Author(s) : Adams MD , Celniker SE , Holt RA , Evans CA , Gocayne JD , Amanatides PG , Scherer SE , Li PW , Hoskins RA , Galle RF , George RA , Lewis SE , Richards S , Ashburner M , Henderson SN , Sutton GG , Wortman JR , Yandell MD , Zhang Q , Chen LX , Brandon RC , Rogers YH , Blazej RG , Champe M , Pfeiffer BD , Wan KH , Doyle C , Baxter EG , Helt G , Nelson CR , Gabor GL , Abril JF , Agbayani A , An HJ , Andrews-Pfannkoch C , Baldwin D , Ballew RM , Basu A , Baxendale J , Bayraktaroglu L , Beasley EM , Beeson KY , Benos PV , Berman BP , Bhandari D , Bolshakov S , Borkova D , Botchan MR , Bouck J , Brokstein P , Brottier P , Burtis KC , Busam DA , Butler H , Cadieu E , Center A , Chandra I , Cherry JM , Cawley S , Dahlke C , Davenport LB , Davies P , de Pablos B , Delcher A , Deng Z , Mays AD , Dew I , Dietz SM , Dodson K , Doup LE , Downes M , Dugan-Rocha S , Dunkov BC , Dunn P , Durbin KJ , Evangelista CC , Ferraz C , Ferriera S , Fleischmann W , Fosler C , Gabrielian AE , Garg NS , Gelbart WM , Glasser K , Glodek A , Gong F , Gorrell JH , Gu Z , Guan P , Harris M , Harris NL , Harvey D , Heiman TJ , Hernandez JR , Houck J , Hostin D , Houston KA , Howland TJ , Wei MH , Ibegwam C , Jalali M , Kalush F , Karpen GH , Ke Z , Kennison JA , Ketchum KA , Kimmel BE , Kodira CD , Kraft C , Kravitz S , Kulp D , Lai Z , Lasko P , Lei Y , Levitsky AA , Li J , Li Z , Liang Y , Lin X , Liu X , Mattei B , McIntosh TC , McLeod MP , McPherson D , Merkulov G , Milshina NV , Mobarry C , Morris J , Moshrefi A , Mount SM , Moy M , Murphy B , Murphy L , Muzny DM , Nelson DL , Nelson DR , Nelson KA , Nixon K , Nusskern DR , Pacleb JM , Palazzolo M , Pittman GS , Pan S , Pollard J , Puri V , Reese MG , Reinert K , Remington K , Saunders RD , Scheeler F , Shen H , Shue BC , Siden-Kiamos I , Simpson M , Skupski MP , Smith T , Spier E , Spradling AC , Stapleton M , Strong R , Sun E , Svirskas R , Tector C , Turner R , Venter E , Wang AH , Wang X , Wang ZY , Wassarman DA , Weinstock GM , Weissenbach J , Williams SM , WoodageT , Worley KC , Wu D , Yang S , Yao QA , Ye J , Yeh RF , Zaveri JS , Zhan M , Zhang G , Zhao Q , Zheng L , Zheng XH , Zhong FN , Zhong W , Zhou X , Zhu S , Zhu X , Smith HO , Gibbs RA , Myers EW , Rubin GM , Venter JC
Ref : Science , 287 :2185 , 2000
Abstract : The fly Drosophila melanogaster is one of the most intensively studied organisms in biology and serves as a model system for the investigation of many developmental and cellular processes common to higher eukaryotes, including humans. We have determined the nucleotide sequence of nearly all of the approximately 120-megabase euchromatic portion of the Drosophila genome using a whole-genome shotgun sequencing strategy supported by extensive clone-based sequence and a high-quality bacterial artificial chromosome physical map. Efforts are under way to close the remaining gaps; however, the sequence is of sufficient accuracy and contiguity to be declared substantially complete and to support an initial analysis of genome structure and preliminary gene annotation and interpretation. The genome encodes approximately 13,600 genes, somewhat fewer than the smaller Caenorhabditis elegans genome, but with comparable functional diversity.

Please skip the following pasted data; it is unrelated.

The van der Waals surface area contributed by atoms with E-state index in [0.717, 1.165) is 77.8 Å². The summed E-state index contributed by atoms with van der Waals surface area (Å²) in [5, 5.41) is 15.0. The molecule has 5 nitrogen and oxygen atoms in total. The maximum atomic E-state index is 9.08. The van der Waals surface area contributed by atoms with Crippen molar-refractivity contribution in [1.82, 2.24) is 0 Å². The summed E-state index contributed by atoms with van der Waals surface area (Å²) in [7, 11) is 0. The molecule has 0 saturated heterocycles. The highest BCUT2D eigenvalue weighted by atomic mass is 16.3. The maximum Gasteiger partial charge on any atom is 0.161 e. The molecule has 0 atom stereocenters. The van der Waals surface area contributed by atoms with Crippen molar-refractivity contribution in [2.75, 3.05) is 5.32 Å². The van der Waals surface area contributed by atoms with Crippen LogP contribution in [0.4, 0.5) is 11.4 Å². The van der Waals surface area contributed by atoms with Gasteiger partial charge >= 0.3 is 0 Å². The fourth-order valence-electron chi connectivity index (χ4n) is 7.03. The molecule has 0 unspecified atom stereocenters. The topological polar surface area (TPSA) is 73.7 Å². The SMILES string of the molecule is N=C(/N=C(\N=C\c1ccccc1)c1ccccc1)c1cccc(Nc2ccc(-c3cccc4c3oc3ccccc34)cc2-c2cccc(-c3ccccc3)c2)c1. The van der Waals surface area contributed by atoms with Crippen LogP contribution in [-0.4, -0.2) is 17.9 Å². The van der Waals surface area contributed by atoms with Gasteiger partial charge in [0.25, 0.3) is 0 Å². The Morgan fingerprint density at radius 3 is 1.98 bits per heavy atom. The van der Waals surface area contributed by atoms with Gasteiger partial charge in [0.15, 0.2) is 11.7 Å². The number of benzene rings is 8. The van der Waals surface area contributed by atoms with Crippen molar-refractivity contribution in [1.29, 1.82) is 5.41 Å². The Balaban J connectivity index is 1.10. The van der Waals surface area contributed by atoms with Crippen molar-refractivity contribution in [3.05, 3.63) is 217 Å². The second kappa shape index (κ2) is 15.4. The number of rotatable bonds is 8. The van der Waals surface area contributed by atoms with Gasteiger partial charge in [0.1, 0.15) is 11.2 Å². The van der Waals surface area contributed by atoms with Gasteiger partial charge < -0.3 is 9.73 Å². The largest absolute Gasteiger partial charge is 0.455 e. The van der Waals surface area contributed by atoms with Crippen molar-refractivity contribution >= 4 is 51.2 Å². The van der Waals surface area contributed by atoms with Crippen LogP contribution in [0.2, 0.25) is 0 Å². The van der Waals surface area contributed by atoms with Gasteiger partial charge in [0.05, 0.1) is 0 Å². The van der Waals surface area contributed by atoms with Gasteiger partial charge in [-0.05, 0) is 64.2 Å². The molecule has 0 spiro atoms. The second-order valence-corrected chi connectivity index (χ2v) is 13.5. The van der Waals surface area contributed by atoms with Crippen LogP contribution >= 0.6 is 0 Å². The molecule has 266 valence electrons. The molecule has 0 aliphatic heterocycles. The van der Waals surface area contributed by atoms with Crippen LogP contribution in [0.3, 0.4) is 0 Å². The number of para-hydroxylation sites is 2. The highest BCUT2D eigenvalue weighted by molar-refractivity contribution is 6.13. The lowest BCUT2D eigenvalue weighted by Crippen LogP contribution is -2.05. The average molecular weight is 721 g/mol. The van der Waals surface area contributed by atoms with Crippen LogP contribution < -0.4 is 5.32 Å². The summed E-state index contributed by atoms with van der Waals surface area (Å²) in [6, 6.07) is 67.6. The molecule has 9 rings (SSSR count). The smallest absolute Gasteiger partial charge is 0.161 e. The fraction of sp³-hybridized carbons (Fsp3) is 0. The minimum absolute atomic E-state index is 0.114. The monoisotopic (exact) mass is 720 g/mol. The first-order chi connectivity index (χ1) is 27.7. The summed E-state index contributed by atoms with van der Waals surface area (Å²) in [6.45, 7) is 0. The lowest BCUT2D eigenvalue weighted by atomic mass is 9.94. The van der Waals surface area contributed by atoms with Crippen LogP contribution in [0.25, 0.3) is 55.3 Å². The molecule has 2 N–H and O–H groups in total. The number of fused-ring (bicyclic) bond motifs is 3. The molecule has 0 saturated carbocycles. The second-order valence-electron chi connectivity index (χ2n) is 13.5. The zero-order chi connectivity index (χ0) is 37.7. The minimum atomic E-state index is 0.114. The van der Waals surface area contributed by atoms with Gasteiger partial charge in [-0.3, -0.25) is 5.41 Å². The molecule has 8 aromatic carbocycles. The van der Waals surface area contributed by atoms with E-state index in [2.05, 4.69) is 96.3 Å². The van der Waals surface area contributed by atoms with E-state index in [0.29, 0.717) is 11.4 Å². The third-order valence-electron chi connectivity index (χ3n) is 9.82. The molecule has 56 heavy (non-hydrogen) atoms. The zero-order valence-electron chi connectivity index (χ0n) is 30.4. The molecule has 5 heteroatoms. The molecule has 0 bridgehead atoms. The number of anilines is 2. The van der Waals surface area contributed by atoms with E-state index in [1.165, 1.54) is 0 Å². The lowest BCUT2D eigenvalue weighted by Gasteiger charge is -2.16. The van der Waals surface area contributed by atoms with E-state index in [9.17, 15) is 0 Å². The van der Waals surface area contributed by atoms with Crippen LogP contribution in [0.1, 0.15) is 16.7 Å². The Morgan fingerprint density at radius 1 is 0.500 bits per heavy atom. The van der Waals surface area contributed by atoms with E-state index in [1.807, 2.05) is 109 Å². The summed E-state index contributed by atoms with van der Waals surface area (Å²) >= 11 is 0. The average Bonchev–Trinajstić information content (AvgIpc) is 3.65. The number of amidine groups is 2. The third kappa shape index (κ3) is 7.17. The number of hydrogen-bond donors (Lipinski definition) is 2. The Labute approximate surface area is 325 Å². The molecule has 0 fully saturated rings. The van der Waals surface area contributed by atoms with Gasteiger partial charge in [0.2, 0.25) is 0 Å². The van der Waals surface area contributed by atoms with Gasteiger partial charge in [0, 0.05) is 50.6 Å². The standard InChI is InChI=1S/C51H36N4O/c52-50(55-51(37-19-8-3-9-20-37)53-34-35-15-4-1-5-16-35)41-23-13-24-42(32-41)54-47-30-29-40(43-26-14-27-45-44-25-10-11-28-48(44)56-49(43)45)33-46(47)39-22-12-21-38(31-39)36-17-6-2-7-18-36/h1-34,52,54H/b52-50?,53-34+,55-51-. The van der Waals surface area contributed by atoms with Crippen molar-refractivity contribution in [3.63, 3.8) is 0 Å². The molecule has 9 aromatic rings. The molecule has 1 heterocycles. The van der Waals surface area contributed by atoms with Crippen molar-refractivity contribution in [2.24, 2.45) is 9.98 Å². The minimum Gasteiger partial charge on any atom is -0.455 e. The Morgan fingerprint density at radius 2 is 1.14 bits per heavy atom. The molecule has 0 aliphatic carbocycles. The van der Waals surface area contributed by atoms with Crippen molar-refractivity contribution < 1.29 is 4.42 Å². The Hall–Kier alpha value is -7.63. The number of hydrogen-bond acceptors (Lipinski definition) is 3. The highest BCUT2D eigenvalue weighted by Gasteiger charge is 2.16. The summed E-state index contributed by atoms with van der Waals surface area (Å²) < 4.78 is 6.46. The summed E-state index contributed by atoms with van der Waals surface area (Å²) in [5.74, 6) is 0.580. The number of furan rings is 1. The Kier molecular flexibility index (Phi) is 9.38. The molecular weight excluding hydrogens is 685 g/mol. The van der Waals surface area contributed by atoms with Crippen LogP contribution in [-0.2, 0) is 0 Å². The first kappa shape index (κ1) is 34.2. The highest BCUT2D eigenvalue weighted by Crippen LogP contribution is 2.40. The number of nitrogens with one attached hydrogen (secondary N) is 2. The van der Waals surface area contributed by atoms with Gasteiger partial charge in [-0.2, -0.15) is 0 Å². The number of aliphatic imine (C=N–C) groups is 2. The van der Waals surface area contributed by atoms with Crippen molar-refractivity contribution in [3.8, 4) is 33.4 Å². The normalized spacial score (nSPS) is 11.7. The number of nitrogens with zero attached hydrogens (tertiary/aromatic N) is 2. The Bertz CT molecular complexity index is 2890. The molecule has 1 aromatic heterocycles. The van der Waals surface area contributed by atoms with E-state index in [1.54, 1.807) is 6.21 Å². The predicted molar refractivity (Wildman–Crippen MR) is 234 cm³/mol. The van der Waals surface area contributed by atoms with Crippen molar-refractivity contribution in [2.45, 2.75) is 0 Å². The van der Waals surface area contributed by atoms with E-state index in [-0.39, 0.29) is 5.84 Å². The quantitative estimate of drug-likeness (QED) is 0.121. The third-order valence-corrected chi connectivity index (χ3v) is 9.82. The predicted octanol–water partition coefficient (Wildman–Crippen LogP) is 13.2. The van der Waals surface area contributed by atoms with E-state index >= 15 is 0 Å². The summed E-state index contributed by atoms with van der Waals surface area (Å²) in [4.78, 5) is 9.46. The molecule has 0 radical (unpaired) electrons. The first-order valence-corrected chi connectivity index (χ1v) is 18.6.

ESTHER : Adams_2000_Science_287_2185
PubMedSearch : Adams_2000_Science_287_2185
PubMedID: 10731132
Gene_locus related to this paper: drome-1vite , drome-2vite , drome-3vite , drome-a1z6g9 , drome-abhd2 , drome-ACHE , drome-b6idz4 , drome-BEM46 , drome-CG5707 , drome-CG5704 , drome-CG1309 , drome-CG1882 , drome-CG1986 , drome-CG2059 , drome-CG2493 , drome-CG2528 , drome-CG2772 , drome-CG3160 , drome-CG3344 , drome-CG3523 , drome-CG3524 , drome-CG3734 , drome-CG3739 , drome-CG3744 , drome-CG3841 , drome-CG4267 , drome-CG4382 , drome-CG4390 , drome-CG4572 , drome-CG4582 , drome-CG4851 , drome-CG4979 , drome-CG5068 , drome-CG5162 , drome-CG5355 , drome-CG5377 , drome-CG5397 , drome-CG5412 , drome-CG5665 , drome-CG5932 , drome-CG5966 , drome-CG6018 , drome-CG6113 , drome-CG6271 , drome-CG6283 , drome-CG6295 , drome-CG6296 , drome-CG6414 , drome-CG6431 , drome-CG6472 , drome-CG6567 , drome-CG6675 , drome-CG6753 , drome-CG6847 , drome-CG7329 , drome-CG7367 , drome-CG7529 , drome-CG7632 , drome-CG8058 , drome-CG8093 , drome-CG8233 , drome-CG8424 , drome-CG8425 , drome-CG9059 , drome-CG9186 , drome-CG9287 , drome-CG9289 , drome-CG9542 , drome-CG9858 , drome-CG9953 , drome-CG9966 , drome-CG10116 , drome-CG10163 , drome-CG10175 , drome-CG10339 , drome-CG10357 , drome-CG10982 , drome-CG11034 , drome-CG11055 , drome-CG11309 , drome-CG11319 , drome-CG11406 , drome-CG11598 , drome-CG11600 , drome-CG11608 , drome-CG11626 , drome-CG11935 , drome-CG12108 , drome-CG12869 , drome-CG13282 , drome-CG13562 , drome-CG13772 , drome-CG14034 , drome-nlg3 , drome-CG14717 , drome-CG15101 , drome-CG15102 , drome-CG15106 , drome-CG15111 , drome-CG15820 , drome-CG15821 , drome-CG15879 , drome-CG17097 , drome-CG17099 , drome-CG17101 , drome-CG17191 , drome-CG17192 , drome-CG17292 , drome-CG18258 , drome-CG18284 , drome-CG18301 , drome-CG18302 , drome-CG18493 , drome-CG18530 , drome-CG18641 , drome-CG18815 , drome-CG31089 , drome-CG31091 , drome-CG32333 , drome-CG32483 , drome-CG33174 , drome-dnlg1 , drome-este4 , drome-este6 , drome-GH02384 , drome-GH02439 , drome-glita , drome-KRAKEN , drome-lip1 , drome-LIP2 , drome-lip3 , drome-MESK2 , drome-nrtac , drome-OME , drome-q7k274 , drome-Q9VJN0 , drome-Q8IP31 , drome-q9vux3